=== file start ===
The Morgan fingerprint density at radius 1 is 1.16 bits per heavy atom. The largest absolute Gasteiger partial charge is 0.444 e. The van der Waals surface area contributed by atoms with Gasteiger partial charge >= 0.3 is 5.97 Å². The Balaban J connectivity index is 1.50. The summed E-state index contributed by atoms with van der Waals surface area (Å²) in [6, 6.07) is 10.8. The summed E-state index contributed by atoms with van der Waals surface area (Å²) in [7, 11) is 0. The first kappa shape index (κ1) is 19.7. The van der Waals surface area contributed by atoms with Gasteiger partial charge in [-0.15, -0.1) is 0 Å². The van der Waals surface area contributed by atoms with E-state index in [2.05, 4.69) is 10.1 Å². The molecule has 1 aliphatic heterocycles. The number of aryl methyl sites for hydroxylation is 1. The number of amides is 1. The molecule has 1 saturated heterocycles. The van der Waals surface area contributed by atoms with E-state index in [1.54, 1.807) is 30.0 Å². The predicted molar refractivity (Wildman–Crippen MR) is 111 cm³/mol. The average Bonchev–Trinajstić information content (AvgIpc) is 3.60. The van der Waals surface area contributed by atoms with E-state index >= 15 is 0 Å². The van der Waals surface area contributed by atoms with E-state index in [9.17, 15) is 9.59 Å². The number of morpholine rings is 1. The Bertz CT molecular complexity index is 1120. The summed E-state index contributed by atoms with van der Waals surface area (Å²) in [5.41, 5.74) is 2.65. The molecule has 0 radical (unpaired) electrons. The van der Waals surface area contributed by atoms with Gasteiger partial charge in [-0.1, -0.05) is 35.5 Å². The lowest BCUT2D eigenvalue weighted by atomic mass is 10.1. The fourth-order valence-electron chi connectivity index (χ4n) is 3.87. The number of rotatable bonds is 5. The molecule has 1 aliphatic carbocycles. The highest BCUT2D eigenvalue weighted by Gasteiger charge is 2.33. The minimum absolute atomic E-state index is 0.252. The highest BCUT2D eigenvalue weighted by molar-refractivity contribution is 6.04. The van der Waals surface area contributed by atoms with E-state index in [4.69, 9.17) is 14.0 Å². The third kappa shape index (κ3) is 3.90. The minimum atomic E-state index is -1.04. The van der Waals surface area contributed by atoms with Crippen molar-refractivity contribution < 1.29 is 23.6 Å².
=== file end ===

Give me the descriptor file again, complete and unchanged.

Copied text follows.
The Morgan fingerprint density at radius 1 is 1.16 bits per heavy atom. The largest absolute Gasteiger partial charge is 0.444 e. The van der Waals surface area contributed by atoms with Gasteiger partial charge >= 0.3 is 5.97 Å². The Balaban J connectivity index is 1.50. The summed E-state index contributed by atoms with van der Waals surface area (Å²) in [6, 6.07) is 10.8. The summed E-state index contributed by atoms with van der Waals surface area (Å²) in [7, 11) is 0. The first kappa shape index (κ1) is 19.7. The van der Waals surface area contributed by atoms with Gasteiger partial charge in [-0.15, -0.1) is 0 Å². The van der Waals surface area contributed by atoms with E-state index in [2.05, 4.69) is 10.1 Å². The molecule has 1 aliphatic heterocycles. The number of aryl methyl sites for hydroxylation is 1. The number of amides is 1. The molecule has 1 saturated heterocycles. The van der Waals surface area contributed by atoms with E-state index in [1.54, 1.807) is 30.0 Å². The predicted molar refractivity (Wildman–Crippen MR) is 111 cm³/mol. The average Bonchev–Trinajstić information content (AvgIpc) is 3.60. The van der Waals surface area contributed by atoms with E-state index >= 15 is 0 Å². The van der Waals surface area contributed by atoms with E-state index in [9.17, 15) is 9.59 Å². The number of morpholine rings is 1. The Bertz CT molecular complexity index is 1120. The summed E-state index contributed by atoms with van der Waals surface area (Å²) in [5.41, 5.74) is 2.65. The molecule has 0 radical (unpaired) electrons. The van der Waals surface area contributed by atoms with Gasteiger partial charge in [-0.1, -0.05) is 35.5 Å². The lowest BCUT2D eigenvalue weighted by atomic mass is 10.1. The fourth-order valence-electron chi connectivity index (χ4n) is 3.87. The number of rotatable bonds is 5. The molecule has 1 aliphatic carbocycles. The highest BCUT2D eigenvalue weighted by Gasteiger charge is 2.33. The minimum absolute atomic E-state index is 0.252. The highest BCUT2D eigenvalue weighted by molar-refractivity contribution is 6.04. The van der Waals surface area contributed by atoms with E-state index in [4.69, 9.17) is 14.0 Å². The third kappa shape index (κ3) is 3.90. The minimum atomic E-state index is -1.04. The van der Waals surface area contributed by atoms with Crippen molar-refractivity contribution < 1.29 is 23.6 Å².